Global Money Blowout Engulfs Fiscal Austerity

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Published : October 25th, 2010
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Category : Market Analysis


 

 

 

 

With China’s central bank in tightening mode, the bad guys had their best chance in months to knock down the price of gold last week. Their best efforts proved feeble, however:  When the dust had settled, gold quotes were down just five percent from the record $1388 peak recorded on October 14.  And although Silver fared somewhat worse, falling eight percent over the last seven days, even in the throes of this relative weakness, Comex Silver resisted getting shoved lower for more than a single day at a time.  “Up” days alternated with “down” days, suggesting that the playground bullies of the precious metals world – i.e., Fed-sanctioned bullion bankers -- were having trouble suppressing the price of precious metals, gold in particular.  Indeed, if last week’s moderate decline was the worst damage they could inflict on bullion when the news was on their side, then we shouldn’t doubt that precious-metal prices will soon be bounding higher once again.

 

The announcement last week that China’s central bank would boost the yuan lending rate by 25 basis points was like a kick in the teeth to global markets that had been wafting blithely skyward on the prospect of perpetual global easing. China has good reason to shun the party, however, since, even in weak fiscal quarters, GDP growth is running at eight percent or better. Last week’s announcement was an attempt to rein in speculation and to quiet inflation, and it should have surprised no one that bourses around the world reacted hysterically, as is their entrenched habit even when the news is stale from anticipation. This time the dollar’s response was worse than merely hysterical, however, since the greenback rose sharply on news that should have caused it to fall (i.e., stronger yuan = weaker dollar).  Go figure -- and heaven help us if the prop-desk yobs who drove the dollar higher did so under the pale illusion that they were fleeing to safety/quality.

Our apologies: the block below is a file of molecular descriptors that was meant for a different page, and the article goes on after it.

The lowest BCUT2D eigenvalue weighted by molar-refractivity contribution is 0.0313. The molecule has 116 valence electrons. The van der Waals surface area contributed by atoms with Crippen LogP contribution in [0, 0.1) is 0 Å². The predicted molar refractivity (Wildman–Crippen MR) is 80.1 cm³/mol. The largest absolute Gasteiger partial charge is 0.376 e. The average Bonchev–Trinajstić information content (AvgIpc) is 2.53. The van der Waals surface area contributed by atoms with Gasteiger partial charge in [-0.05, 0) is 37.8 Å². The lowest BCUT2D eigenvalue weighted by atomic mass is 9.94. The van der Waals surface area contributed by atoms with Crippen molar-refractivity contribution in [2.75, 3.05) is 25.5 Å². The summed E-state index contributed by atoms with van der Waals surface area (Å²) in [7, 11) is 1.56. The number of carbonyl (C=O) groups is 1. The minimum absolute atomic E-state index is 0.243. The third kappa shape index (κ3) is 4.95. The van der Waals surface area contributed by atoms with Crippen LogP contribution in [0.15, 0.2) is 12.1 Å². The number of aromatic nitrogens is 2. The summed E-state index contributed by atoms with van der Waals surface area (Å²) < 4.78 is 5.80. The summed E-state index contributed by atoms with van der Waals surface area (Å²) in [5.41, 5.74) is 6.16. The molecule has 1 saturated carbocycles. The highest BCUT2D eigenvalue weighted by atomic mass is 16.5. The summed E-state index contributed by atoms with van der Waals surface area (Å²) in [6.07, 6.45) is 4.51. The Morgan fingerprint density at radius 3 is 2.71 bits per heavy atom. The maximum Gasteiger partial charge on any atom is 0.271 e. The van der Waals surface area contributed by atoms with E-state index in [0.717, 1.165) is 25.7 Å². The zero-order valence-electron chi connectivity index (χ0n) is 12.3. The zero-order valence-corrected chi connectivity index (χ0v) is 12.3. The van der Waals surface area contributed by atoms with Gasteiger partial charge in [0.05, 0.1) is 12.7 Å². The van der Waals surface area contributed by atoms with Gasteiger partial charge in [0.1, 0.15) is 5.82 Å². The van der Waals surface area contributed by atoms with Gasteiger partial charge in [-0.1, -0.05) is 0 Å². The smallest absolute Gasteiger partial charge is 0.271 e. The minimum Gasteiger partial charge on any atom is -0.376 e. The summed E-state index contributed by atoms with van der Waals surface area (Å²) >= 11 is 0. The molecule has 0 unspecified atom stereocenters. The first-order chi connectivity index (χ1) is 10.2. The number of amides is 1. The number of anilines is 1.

Mass Delusion

 

Whatever the case, gold and silver came down because speculators believe that China, the world’s remaining economic engine, will continue to tighten in the months ahead. That would be deflationary, the thinking goes, and bullion prices should ease in anticipation.  The thinking is wrong, however, for the simple reason that the move toward fiscal austerity around the world, especially in euroland, is no match for the rampant monetary stimulus that is being used to counter the worst global recession since the 1930s. Beggaring-thy-neighbor via currrency devaluations is not merely in vogue, it is the Tulip-o-mania of these times. If this trend is capable of causing the price of gold and silver to fall, then pigs can fly and the world is entering a period of unprecedented peace, prosperity, harmony, with high-paying jobs for everyone.  If you believe this, then you should be hoarding all the paper money you can get your hands on, stuffing it in your mattress, and in Treasury Bills and Notes that yield almost nothing. For our part, we’ll put out trust in gold and silver, which for the last decade have steadily climbed in value no matter what investment story was in vogue; regardless of whether it was inflation or deflation that we feared; and even as the world’s financial system has edged toward the deepest imaginable abyss.

 


 

Rick Ackerman

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Rick Ackerman is the editor of Rick’s Picks, a daily trading newsletter and intraday advisory packed with detailed strategies, fresh ideas and plain old horse sense. Access to it and to all other Rick’s Picks services is available via a free seven day trial subscription available by clicking here.

 

 

 

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